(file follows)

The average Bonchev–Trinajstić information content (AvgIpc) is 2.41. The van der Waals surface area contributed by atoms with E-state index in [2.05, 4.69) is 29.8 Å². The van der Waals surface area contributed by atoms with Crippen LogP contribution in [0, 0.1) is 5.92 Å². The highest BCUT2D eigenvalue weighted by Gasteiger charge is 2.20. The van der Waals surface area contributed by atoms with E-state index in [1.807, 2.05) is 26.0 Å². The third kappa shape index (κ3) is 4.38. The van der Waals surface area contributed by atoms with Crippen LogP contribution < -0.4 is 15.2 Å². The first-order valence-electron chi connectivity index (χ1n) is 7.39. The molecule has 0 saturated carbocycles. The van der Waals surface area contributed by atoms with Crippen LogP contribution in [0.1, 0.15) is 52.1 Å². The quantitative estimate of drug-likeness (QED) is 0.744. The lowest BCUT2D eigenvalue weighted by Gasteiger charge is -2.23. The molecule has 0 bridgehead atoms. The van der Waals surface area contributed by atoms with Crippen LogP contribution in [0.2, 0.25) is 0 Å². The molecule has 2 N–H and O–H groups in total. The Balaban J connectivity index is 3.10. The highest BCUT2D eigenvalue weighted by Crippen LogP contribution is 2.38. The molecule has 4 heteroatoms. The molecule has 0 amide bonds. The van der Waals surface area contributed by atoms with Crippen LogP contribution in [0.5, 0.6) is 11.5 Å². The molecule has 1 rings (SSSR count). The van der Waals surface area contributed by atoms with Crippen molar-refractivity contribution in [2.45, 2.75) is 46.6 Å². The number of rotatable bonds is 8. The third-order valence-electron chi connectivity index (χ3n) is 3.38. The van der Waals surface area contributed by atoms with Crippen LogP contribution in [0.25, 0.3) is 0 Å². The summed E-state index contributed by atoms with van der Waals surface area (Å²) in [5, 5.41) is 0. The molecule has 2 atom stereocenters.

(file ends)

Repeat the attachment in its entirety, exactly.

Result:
The average Bonchev–Trinajstić information content (AvgIpc) is 2.41. The van der Waals surface area contributed by atoms with E-state index in [2.05, 4.69) is 29.8 Å². The van der Waals surface area contributed by atoms with Crippen LogP contribution in [0, 0.1) is 5.92 Å². The highest BCUT2D eigenvalue weighted by Gasteiger charge is 2.20. The van der Waals surface area contributed by atoms with E-state index in [1.807, 2.05) is 26.0 Å². The third kappa shape index (κ3) is 4.38. The van der Waals surface area contributed by atoms with Crippen LogP contribution < -0.4 is 15.2 Å². The first-order valence-electron chi connectivity index (χ1n) is 7.39. The molecule has 0 saturated carbocycles. The van der Waals surface area contributed by atoms with Crippen LogP contribution in [0.1, 0.15) is 52.1 Å². The quantitative estimate of drug-likeness (QED) is 0.744. The lowest BCUT2D eigenvalue weighted by Gasteiger charge is -2.23. The molecule has 0 bridgehead atoms. The van der Waals surface area contributed by atoms with Crippen LogP contribution in [0.2, 0.25) is 0 Å². The molecule has 2 N–H and O–H groups in total. The Balaban J connectivity index is 3.10. The highest BCUT2D eigenvalue weighted by Crippen LogP contribution is 2.38. The molecule has 4 heteroatoms. The molecule has 0 amide bonds. The van der Waals surface area contributed by atoms with Crippen LogP contribution in [0.5, 0.6) is 11.5 Å². The molecule has 1 rings (SSSR count). The van der Waals surface area contributed by atoms with Crippen molar-refractivity contribution in [2.45, 2.75) is 46.6 Å². The number of rotatable bonds is 8. The third-order valence-electron chi connectivity index (χ3n) is 3.38. The van der Waals surface area contributed by atoms with Crippen LogP contribution in [0.25, 0.3) is 0 Å². The summed E-state index contributed by atoms with van der Waals surface area (Å²) in [5, 5.41) is 0. The molecule has 2 atom stereocenters.